In Which I Reprimand Rob Bell

April 7, 2011

This isn’t another blog post about Rob Bell’s book Love Wins. Not exactly, anyway.

(Though I wouldn’t want to feel the need to apologize if it was! A book is at it’s best when it stirs good dialogue. Of course, that dialogue is at it’s best when people have read the book in question, but I digress.)

Before I get into where I’m going with this, I will say that the reprimand of Rob Bell that is to follow is not because of what he had to say in Love Wins. I read the book and I enjoyed it. I agreed with some, I shook my head at some, and I was challenged by some. I didn’t burn my copy when I finished it — it would be difficult to burn an ebook anyway. My own response resonates some who are more eloquent than I am: Eugene Peterson, Greg Boyd, and Richard Mouw. And of course, the blog series by JR Woodward that I’ve previously linked to.

I want to express my dissatisfaction with Rob on one particular statement he has made. As he has been running through the gauntlet of interviews that have come with the release of the book, several times I have heard him say something to the effect of

“I’m not a theologian, I’m a pastor.”

With this, I take issue.

A pastor is, by necessity, a theologian. Even a Christian is, by necessity, a theologian. And I could go so far to say that every human is a theologian. Theology is words about God. It is humanity’s attempt to grapple with a perceived reality that is beyond our understanding.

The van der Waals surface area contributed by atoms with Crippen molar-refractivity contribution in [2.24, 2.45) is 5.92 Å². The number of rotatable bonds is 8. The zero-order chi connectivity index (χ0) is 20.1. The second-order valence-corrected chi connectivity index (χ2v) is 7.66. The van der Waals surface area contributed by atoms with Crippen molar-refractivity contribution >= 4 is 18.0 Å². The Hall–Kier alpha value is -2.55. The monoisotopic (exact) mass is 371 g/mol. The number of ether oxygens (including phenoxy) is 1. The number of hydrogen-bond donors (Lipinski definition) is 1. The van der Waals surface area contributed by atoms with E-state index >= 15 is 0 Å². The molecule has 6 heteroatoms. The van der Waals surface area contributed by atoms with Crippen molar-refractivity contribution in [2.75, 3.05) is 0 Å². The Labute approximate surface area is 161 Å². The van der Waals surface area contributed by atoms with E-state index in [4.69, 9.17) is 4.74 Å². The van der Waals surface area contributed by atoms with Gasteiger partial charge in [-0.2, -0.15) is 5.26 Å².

Now I understand the point that Rob has been trying to make. Love Wins is not written to be some kind of academic level theological argument about eternity. It is a book written at the popular level, stirred by his work as a pastor and born out of conversations he has had in the midst of the pain and hope of people he pastors. I get that.

But theology is not some body of knowledge to be mastered. It is a conversation about something that no single human, and no single community, can master on their own. It requires participation by many, so that a collective understanding can form. John Franke describes it this way:

“the work of theology is never completed in some sort of once-and-for-all fashion. It is a living enterprise, a social practice of the church that will continue without end. Theology is not something that falls to earth from heaven in pristine form. It is always a human and earthly enterprise.” (Manifold Witness pg 117)

Yes, we do need professional theologians who spend more time engaging and furthering this conversation than others are able to give. And I value the voice of experts who have studied and reflected more on these deep issues, which is why I’m willing to drop a quote from a professional like Franke into the conversation. But professional theologians are not the sole owners or guardians of orthodoxy, and it is harmful to the greater church for us, and for Rob, to suggest that they are.

Every pastor must see themselves as a theologian, one who engages with Scriptures and culture to bring an understanding of the ongoing activity of God to their congregation. And with that, to invite their congregation into a similar engagement on Monday through Saturday. (And this very idea is one that Rob Bell has influenced me on as much as anyone.)

So Rob, you are a theologian, and please don’t say otherwise. To say you aren’t is to capitulate to those who would use that title to dismiss you, or to prove by their long winded essays that they are more right than you.

You are a theologian, and you are doing the kind of theology that is perhaps most important in our day and age — the theology that merges study of an ancient text with the questions and experiences of contemporary souls. And I understand that this is a scary kind of theology for some, because it means that our personal or collective preferences and desires might color our conclusions. But…that is the only kind of theology there is.

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